When Becci Menghini was at UW–Madison, a report went public of a senior athletic official allegedly engaging in sexual misconduct with a student. The story rapidly grew legs and was being reported nationally. While the university had procedures for investigating gender-based violence, the public nature of the case required fast action. Chancellor David Ward sought the outside expertise of a former federal judge, who was asked to investigate the matter in accordance with university procedures. The sourcing of an external investigator, and a public statement about that action, reassured both those inside the university and external stakeholders that feared that an athletics case might be pushed under the rug.
Ongoing communications should show awareness of the harm done and the threats to the university and people, be transparent, carefully thought through, and be consistent. A major question may be when the president steps in saying that the president or the university made mistakes. A general rule is the sooner the better, recognizing that the lawyers will frequently advise limiting such statements.
In this essay, we have placed a great deal of importance on building relationships of trust before a crisis occurs. That is certainly right, but sometimes those relationships are weak or do not exist when a crisis occurs. Yet generally, there is no substitute for the president to aggressively reach out with full transparency for advice and help.
For example, shortly after Mark Keenum, president of Mississippi State, took office, the governor made a substantial cut in the university’s annual budget. It was midyear, so the full reduction had to be painfully found from the budget for the remaining months of the year. Mark asked the chair of the faculty senate to chair a committee to make recommendations. He provided the full budget detail to the committee and asked them to make recommendations. A lot of hard decisions were recommended and then made with substantial support on the campus.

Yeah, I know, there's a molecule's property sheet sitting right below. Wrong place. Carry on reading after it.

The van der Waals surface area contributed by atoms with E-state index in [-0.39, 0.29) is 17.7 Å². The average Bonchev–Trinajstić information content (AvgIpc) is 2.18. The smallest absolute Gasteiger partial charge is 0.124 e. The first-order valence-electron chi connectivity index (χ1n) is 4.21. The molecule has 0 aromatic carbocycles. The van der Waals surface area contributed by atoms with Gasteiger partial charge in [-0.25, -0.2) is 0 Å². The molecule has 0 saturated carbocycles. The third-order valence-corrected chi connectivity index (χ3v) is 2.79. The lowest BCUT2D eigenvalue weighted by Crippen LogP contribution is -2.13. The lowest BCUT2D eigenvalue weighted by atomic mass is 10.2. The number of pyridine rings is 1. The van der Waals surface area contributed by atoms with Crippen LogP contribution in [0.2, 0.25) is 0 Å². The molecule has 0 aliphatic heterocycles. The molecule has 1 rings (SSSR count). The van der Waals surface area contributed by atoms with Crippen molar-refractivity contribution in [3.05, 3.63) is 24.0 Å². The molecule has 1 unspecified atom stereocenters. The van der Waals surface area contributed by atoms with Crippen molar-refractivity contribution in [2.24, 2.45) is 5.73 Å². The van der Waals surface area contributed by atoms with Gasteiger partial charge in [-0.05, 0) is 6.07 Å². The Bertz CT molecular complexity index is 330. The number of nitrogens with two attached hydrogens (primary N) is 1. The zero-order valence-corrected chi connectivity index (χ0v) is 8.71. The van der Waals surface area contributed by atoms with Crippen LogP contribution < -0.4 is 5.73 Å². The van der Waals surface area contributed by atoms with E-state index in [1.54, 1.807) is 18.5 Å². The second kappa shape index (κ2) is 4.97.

Of course, a crisis requires a plan to deal with the problem now and going forward. That will take help from the leadership team, probably experts, and from the campus.
Let’s comment on when it has not worked for a president. Certainly, some of these situations were beyond the control of the presidents, for example, a dysfunctional and overly involved board. Other factors have contributed such as when the president did not act rapidly enough or with enough transparency, had too many fractured relationships with stakeholders, did not have leadership teams that could and would speak up to the president, and so on. Often more than one factor is involved.
But there are many success stories for which presidents can take heart. Most of the success stories involve some or all the points we have made here, such as relationships with stakeholders, strong leadership teams, planning, communications, and leadership.